“I said it was going to be the people who are in this [K&N] series,’’ Rhodes said. “We’re all pushing for it. You’ve got a lot of guys jockeying for those positions in the [Camping World] Truck Series, the Nationwide Series, and in this series, as well.
“So you pull for guys like Kyle Larson and Ryan Blaney and Erik Jones and Chase Elliott to do good, because it paves the way for the rest of us.’’
NASCAR has relied upon its Next program to showcase top young talent and regional series such as the K&N Pro Series (East and West divisions) and the Northeast-based NASCAR Whelen Modified Tour and NASCAR Whelen Southern Modified Tour to transfuse the sport with a flow of new blood. But several prospects have emerged from strong racing blood lines.
There’s Nationwide Series rookie Chase Elliott, the 18-year-old son of former NASCAR champion and Hall of Famer Bill Elliott; Truck Series rookie John Hunter Nemechek, the 17-year-old son of Sprint Cup veteran Joe Nemechek; and K&N Pro Series East rookie driver Jesse Little, 17, son of former NASCAR driver and current Truck Series director Chad Little, who recorded his first career victory Friday in an K&N Pro Series East race at New Hampshire Motor Speedway.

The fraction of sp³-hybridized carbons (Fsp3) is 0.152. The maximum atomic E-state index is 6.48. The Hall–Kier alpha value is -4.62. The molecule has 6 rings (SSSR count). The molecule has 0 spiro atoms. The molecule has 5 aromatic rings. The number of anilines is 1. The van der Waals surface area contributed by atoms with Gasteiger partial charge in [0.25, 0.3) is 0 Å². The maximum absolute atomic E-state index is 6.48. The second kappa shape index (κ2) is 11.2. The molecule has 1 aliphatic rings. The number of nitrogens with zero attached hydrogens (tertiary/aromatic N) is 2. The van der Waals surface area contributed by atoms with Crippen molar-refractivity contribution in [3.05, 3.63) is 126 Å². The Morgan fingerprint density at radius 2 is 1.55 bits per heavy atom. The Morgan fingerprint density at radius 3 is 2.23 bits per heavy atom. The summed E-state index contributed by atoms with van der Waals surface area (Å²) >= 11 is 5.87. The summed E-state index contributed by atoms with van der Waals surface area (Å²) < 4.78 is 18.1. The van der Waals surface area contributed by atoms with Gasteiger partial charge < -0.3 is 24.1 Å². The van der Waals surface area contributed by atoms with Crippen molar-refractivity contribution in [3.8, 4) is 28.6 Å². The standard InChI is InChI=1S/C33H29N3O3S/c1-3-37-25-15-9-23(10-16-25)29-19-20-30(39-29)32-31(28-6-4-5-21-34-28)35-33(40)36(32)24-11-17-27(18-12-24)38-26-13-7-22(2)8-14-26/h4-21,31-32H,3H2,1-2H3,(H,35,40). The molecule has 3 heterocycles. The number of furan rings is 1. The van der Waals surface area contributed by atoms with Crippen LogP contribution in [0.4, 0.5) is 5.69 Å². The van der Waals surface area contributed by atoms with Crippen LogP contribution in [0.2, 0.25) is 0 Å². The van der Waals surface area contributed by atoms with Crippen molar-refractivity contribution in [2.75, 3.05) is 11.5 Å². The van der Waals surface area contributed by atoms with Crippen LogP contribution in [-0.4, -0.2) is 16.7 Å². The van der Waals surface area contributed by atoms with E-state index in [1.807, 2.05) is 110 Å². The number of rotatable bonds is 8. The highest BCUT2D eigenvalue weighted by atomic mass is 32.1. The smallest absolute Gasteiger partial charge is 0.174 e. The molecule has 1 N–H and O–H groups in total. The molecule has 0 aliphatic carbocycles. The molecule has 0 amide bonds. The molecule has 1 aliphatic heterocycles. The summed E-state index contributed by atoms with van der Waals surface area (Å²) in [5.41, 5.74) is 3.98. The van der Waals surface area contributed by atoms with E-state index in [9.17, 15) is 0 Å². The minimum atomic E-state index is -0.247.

“Ben Kennedy, for Pete’s sake, is a fourth generation France,’’ Helton said, referring the 22-year-old son of Lesa France Kennedy, NASCAR’s vice chairwoman/executive vice president. “Since Bill [France] Jr., he is the first driver from the family who has participated competitively at a racetrack, which would be good for the sport because as his leadership shifts to the business side of the sport, he’ll have the knowledge of what it feels like to be behind the wheel and associate with the garage area, so all that helps you.